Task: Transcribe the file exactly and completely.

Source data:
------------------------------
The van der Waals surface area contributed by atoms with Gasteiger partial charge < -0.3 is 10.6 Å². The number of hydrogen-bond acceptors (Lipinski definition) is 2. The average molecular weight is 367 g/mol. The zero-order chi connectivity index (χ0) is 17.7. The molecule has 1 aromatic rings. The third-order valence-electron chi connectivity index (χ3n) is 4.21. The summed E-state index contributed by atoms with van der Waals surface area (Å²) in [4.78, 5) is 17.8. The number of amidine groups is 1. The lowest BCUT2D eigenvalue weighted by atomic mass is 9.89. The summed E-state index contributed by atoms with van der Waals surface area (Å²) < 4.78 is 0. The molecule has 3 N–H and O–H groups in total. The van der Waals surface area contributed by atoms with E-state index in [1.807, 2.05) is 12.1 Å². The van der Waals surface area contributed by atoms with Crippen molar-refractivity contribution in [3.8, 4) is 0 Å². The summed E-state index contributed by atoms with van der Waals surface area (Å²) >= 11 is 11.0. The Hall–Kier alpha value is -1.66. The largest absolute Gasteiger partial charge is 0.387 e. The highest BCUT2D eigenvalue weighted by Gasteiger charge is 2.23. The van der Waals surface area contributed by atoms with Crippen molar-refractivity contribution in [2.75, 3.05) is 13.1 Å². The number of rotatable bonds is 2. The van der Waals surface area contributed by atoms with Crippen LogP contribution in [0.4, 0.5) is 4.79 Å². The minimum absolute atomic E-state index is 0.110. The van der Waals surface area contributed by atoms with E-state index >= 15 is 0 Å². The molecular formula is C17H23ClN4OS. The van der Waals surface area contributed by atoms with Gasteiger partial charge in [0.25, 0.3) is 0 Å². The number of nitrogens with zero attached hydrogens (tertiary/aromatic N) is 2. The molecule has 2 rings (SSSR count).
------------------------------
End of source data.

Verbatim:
The van der Waals surface area contributed by atoms with Gasteiger partial charge < -0.3 is 10.6 Å². The number of hydrogen-bond acceptors (Lipinski definition) is 2. The average molecular weight is 367 g/mol. The zero-order chi connectivity index (χ0) is 17.7. The molecule has 1 aromatic rings. The third-order valence-electron chi connectivity index (χ3n) is 4.21. The summed E-state index contributed by atoms with van der Waals surface area (Å²) in [4.78, 5) is 17.8. The number of amidine groups is 1. The lowest BCUT2D eigenvalue weighted by atomic mass is 9.89. The summed E-state index contributed by atoms with van der Waals surface area (Å²) < 4.78 is 0. The molecule has 3 N–H and O–H groups in total. The van der Waals surface area contributed by atoms with E-state index in [1.807, 2.05) is 12.1 Å². The van der Waals surface area contributed by atoms with Crippen molar-refractivity contribution in [3.8, 4) is 0 Å². The summed E-state index contributed by atoms with van der Waals surface area (Å²) >= 11 is 11.0. The Hall–Kier alpha value is -1.66. The largest absolute Gasteiger partial charge is 0.387 e. The highest BCUT2D eigenvalue weighted by Gasteiger charge is 2.23. The van der Waals surface area contributed by atoms with Crippen molar-refractivity contribution in [2.75, 3.05) is 13.1 Å². The number of rotatable bonds is 2. The van der Waals surface area contributed by atoms with Crippen LogP contribution in [0.4, 0.5) is 4.79 Å². The minimum absolute atomic E-state index is 0.110. The van der Waals surface area contributed by atoms with E-state index >= 15 is 0 Å². The molecular formula is C17H23ClN4OS. The van der Waals surface area contributed by atoms with Gasteiger partial charge in [0.25, 0.3) is 0 Å². The number of nitrogens with zero attached hydrogens (tertiary/aromatic N) is 2. The molecule has 2 rings (SSSR count).